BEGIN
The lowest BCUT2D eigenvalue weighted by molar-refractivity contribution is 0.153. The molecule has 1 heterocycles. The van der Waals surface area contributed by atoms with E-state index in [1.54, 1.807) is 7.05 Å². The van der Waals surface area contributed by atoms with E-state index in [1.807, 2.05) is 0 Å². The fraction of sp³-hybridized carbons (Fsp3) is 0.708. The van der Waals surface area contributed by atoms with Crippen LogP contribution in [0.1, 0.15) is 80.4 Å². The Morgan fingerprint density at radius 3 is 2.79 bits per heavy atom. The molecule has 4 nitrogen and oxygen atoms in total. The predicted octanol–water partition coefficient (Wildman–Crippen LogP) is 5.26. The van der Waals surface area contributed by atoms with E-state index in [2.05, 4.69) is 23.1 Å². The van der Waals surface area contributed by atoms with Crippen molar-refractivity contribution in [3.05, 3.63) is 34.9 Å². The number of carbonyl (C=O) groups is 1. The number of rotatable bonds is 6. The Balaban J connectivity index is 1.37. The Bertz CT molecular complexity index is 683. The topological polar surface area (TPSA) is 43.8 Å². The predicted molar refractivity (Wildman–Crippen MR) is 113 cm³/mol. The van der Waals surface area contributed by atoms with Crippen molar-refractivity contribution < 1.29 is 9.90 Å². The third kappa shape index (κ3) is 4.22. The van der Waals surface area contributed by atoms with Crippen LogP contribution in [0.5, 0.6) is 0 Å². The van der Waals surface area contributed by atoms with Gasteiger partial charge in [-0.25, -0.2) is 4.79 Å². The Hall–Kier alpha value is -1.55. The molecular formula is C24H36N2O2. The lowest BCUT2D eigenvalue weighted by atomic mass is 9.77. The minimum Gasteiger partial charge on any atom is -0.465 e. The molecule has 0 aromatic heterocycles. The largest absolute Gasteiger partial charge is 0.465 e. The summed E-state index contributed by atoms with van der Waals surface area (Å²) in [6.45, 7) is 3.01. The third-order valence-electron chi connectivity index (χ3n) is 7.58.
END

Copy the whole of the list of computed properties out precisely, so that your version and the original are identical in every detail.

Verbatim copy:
The lowest BCUT2D eigenvalue weighted by molar-refractivity contribution is 0.153. The molecule has 1 heterocycles. The van der Waals surface area contributed by atoms with E-state index in [1.54, 1.807) is 7.05 Å². The van der Waals surface area contributed by atoms with E-state index in [1.807, 2.05) is 0 Å². The fraction of sp³-hybridized carbons (Fsp3) is 0.708. The van der Waals surface area contributed by atoms with Crippen LogP contribution in [0.1, 0.15) is 80.4 Å². The Morgan fingerprint density at radius 3 is 2.79 bits per heavy atom. The molecule has 4 nitrogen and oxygen atoms in total. The predicted octanol–water partition coefficient (Wildman–Crippen LogP) is 5.26. The van der Waals surface area contributed by atoms with E-state index in [2.05, 4.69) is 23.1 Å². The van der Waals surface area contributed by atoms with Crippen molar-refractivity contribution in [3.05, 3.63) is 34.9 Å². The number of carbonyl (C=O) groups is 1. The number of rotatable bonds is 6. The Balaban J connectivity index is 1.37. The Bertz CT molecular complexity index is 683. The topological polar surface area (TPSA) is 43.8 Å². The predicted molar refractivity (Wildman–Crippen MR) is 113 cm³/mol. The van der Waals surface area contributed by atoms with Crippen molar-refractivity contribution < 1.29 is 9.90 Å². The third kappa shape index (κ3) is 4.22. The van der Waals surface area contributed by atoms with Crippen LogP contribution in [0.5, 0.6) is 0 Å². The van der Waals surface area contributed by atoms with Gasteiger partial charge in [-0.25, -0.2) is 4.79 Å². The Hall–Kier alpha value is -1.55. The molecular formula is C24H36N2O2. The lowest BCUT2D eigenvalue weighted by atomic mass is 9.77. The minimum Gasteiger partial charge on any atom is -0.465 e. The molecule has 0 aromatic heterocycles. The largest absolute Gasteiger partial charge is 0.465 e. The summed E-state index contributed by atoms with van der Waals surface area (Å²) in [6.45, 7) is 3.01. The third-order valence-electron chi connectivity index (χ3n) is 7.58.